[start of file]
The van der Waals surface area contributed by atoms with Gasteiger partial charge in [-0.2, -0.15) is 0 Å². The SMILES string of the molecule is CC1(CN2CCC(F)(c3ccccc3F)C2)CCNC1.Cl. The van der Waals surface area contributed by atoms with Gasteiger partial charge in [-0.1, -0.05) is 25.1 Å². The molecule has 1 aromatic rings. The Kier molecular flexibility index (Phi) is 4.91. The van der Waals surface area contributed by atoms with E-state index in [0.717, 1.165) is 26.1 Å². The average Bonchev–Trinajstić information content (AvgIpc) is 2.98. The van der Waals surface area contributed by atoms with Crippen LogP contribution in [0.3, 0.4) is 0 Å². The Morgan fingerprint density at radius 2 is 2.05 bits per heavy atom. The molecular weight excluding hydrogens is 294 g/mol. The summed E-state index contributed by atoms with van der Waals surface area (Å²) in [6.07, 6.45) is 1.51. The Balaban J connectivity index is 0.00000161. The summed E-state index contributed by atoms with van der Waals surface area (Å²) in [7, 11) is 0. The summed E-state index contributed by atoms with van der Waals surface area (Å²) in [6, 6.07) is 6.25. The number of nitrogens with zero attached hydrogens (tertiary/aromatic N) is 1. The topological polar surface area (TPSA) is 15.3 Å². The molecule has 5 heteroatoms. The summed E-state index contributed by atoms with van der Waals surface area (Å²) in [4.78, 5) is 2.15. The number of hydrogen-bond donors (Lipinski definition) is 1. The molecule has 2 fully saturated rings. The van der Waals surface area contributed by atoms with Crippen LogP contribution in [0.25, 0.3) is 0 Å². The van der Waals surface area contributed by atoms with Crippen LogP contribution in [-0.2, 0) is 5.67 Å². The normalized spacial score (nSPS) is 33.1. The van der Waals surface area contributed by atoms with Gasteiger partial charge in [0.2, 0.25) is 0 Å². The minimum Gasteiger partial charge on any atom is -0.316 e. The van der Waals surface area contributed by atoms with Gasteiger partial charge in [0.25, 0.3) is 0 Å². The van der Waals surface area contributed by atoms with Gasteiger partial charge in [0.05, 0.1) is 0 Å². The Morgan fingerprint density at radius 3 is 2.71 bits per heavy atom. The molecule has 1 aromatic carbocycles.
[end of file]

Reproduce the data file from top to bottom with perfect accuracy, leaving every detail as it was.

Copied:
The van der Waals surface area contributed by atoms with Gasteiger partial charge in [-0.2, -0.15) is 0 Å². The SMILES string of the molecule is CC1(CN2CCC(F)(c3ccccc3F)C2)CCNC1.Cl. The van der Waals surface area contributed by atoms with Gasteiger partial charge in [-0.1, -0.05) is 25.1 Å². The molecule has 1 aromatic rings. The Kier molecular flexibility index (Phi) is 4.91. The van der Waals surface area contributed by atoms with E-state index in [0.717, 1.165) is 26.1 Å². The average Bonchev–Trinajstić information content (AvgIpc) is 2.98. The van der Waals surface area contributed by atoms with Crippen LogP contribution in [0.3, 0.4) is 0 Å². The Morgan fingerprint density at radius 2 is 2.05 bits per heavy atom. The molecular weight excluding hydrogens is 294 g/mol. The summed E-state index contributed by atoms with van der Waals surface area (Å²) in [6.07, 6.45) is 1.51. The Balaban J connectivity index is 0.00000161. The summed E-state index contributed by atoms with van der Waals surface area (Å²) in [7, 11) is 0. The summed E-state index contributed by atoms with van der Waals surface area (Å²) in [6, 6.07) is 6.25. The number of nitrogens with zero attached hydrogens (tertiary/aromatic N) is 1. The topological polar surface area (TPSA) is 15.3 Å². The molecule has 5 heteroatoms. The summed E-state index contributed by atoms with van der Waals surface area (Å²) in [4.78, 5) is 2.15. The number of hydrogen-bond donors (Lipinski definition) is 1. The molecule has 2 fully saturated rings. The van der Waals surface area contributed by atoms with Crippen LogP contribution in [0.25, 0.3) is 0 Å². The van der Waals surface area contributed by atoms with Crippen LogP contribution in [-0.2, 0) is 5.67 Å². The normalized spacial score (nSPS) is 33.1. The van der Waals surface area contributed by atoms with Gasteiger partial charge in [0.2, 0.25) is 0 Å². The minimum Gasteiger partial charge on any atom is -0.316 e. The van der Waals surface area contributed by atoms with Gasteiger partial charge in [0.25, 0.3) is 0 Å². The van der Waals surface area contributed by atoms with Gasteiger partial charge in [0.05, 0.1) is 0 Å². The Morgan fingerprint density at radius 3 is 2.71 bits per heavy atom. The molecule has 1 aromatic carbocycles.